You just score on the UI and some UX.

Helium says you can have your cake and eat it too. Or give it to Steve who has been eyeing it for the last 20 minutes.

The Cottage Industry

Depending on how many vendors see something like Helium as a must for their system, and in 2023, it should be on that roadmap, if I was exploring other LOBs, something like Envato would make sense. There you can find templates for specific solutions – WordPress Or Shopify or Magento and so on. Templates will play a role if enough vendors follow the Helium approach (creating their own), because many people will want to try, but lack the skill sets, and perhaps do not have the budget to hire someone to code. In something like Envato, which is a marketplace by independent folks, the templates can get really extensive in what you can do. I’m not saying you will see something like this in 2023, let alone 2024, if anything the vendor’s themselves would be the template drivers, nevertheless, it could lead to a niche cottage marketplace.

HIT – Cohort-Based Learning

A Topic I’ve written about here and here. There is definitely a lot of interest in 2022 around cohort-based learning, from a vendor standpoint to a buyer standpoint. If you truly want your employees, customers, partners, whomever to learn, cohort-based is the way to go. However, it requires strong metrics/data behind it, otherwise, you will lose out on its possibilities.

The Potential Miss?

People thinking cohort-based learning is the same as group/community learning. I’m not just referring to buyers here, but vendors in a big way. Group and community learning has been around for more than two decades. So it’s not a new concept, cohort-based learning as it relates to corporate is.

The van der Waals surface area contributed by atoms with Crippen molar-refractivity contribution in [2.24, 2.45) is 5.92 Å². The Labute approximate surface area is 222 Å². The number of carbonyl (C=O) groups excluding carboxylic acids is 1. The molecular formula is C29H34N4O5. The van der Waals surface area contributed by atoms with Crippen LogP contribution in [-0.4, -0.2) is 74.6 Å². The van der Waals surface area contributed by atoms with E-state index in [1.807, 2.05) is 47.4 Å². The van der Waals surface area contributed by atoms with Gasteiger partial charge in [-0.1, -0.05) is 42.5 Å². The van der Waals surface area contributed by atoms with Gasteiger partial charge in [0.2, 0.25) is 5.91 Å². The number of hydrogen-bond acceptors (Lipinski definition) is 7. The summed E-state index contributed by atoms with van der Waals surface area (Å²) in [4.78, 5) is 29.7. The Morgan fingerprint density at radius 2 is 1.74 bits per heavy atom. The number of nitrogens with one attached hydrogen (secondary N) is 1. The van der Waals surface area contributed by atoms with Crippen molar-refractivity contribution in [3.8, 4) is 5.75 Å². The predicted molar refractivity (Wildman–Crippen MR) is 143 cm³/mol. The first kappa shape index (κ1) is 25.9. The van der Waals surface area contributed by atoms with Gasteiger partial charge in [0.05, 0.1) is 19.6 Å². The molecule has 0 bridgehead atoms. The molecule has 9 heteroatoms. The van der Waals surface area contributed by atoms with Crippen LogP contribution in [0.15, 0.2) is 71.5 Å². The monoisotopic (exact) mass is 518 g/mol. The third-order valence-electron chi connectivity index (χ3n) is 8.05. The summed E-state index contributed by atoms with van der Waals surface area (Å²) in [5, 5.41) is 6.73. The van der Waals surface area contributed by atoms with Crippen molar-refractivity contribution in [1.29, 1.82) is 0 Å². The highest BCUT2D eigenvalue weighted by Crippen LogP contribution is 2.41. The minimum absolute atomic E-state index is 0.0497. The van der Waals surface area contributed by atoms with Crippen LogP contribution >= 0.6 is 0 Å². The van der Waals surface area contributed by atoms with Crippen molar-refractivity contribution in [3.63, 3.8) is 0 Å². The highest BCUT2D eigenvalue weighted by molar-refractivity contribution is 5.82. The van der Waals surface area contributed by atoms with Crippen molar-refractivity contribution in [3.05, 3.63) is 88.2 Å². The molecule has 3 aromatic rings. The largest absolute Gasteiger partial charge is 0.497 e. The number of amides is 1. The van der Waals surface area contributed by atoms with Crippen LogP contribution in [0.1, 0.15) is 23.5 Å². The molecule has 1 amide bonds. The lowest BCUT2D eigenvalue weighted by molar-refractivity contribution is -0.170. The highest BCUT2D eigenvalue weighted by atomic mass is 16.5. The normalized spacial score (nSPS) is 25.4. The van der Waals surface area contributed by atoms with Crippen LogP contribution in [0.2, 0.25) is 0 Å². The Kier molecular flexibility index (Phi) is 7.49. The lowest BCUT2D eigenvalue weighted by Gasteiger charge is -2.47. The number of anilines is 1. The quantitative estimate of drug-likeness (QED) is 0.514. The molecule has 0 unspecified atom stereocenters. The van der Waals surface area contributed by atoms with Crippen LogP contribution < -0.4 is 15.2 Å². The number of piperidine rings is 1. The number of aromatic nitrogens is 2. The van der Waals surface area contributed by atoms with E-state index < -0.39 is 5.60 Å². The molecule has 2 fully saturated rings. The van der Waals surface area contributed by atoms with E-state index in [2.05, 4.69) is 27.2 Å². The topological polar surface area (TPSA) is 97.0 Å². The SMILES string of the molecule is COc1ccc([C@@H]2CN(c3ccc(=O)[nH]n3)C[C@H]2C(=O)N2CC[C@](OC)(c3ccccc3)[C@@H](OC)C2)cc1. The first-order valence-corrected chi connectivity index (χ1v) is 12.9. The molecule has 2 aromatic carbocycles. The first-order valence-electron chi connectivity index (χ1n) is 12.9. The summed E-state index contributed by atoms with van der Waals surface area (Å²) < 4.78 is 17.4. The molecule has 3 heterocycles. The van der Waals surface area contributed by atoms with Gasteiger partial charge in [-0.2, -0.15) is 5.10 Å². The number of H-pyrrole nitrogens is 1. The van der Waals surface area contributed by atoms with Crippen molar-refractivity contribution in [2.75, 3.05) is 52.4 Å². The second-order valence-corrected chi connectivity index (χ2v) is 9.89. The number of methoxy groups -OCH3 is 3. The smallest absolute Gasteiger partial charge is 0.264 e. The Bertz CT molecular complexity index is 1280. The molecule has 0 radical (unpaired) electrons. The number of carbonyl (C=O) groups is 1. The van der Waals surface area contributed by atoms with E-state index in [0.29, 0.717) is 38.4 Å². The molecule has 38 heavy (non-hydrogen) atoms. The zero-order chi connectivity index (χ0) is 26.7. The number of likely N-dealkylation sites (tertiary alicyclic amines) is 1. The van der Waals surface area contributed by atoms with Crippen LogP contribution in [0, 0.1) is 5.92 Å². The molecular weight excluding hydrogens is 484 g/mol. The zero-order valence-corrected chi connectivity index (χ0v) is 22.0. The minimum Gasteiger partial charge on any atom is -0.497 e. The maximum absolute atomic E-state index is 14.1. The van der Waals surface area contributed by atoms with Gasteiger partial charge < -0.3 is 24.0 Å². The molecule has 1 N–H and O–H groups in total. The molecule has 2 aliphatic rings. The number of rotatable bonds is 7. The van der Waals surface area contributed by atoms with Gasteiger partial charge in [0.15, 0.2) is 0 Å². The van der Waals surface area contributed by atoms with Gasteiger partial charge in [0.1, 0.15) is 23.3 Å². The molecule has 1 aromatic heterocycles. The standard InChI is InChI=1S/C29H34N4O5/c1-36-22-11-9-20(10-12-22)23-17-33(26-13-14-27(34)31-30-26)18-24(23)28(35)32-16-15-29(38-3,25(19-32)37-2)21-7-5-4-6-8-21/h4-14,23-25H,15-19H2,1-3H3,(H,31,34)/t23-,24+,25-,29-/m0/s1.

The challenge I see for folks, who aren’t sure, or just perceive group/community as the same, or want to provide the change to do it, but need to explain it for anyone, well here you go.


Group Learning/Community

  • You have a bunch of people tied to a course/content, or the entire community, or a specific topic, albeit the course/content, learning path and entire community are the most common.
  • Reactive – they have a discussion board, forum – you post, at some point, someone responds, hopefully with something more than “interesting”. Chat text is awesome, if this is 1998. Not a lot of interaction here, which is why nobody is using AOL as their “communication/browser” of choice.
  • That bunch of folks tied to a course or learning path – it is assigned and they have to complete it. There is not a free flowing process here. The folks are often in the same department/or same role, with whatever other factors the administrator or the person overseeing designates. The manager might have a role in deciding who on their team goes to this group or that group. It’s all about the approval process. Dictated by someone, who may not know their own team members, skills, interests or potential – beyond the limited contact they have.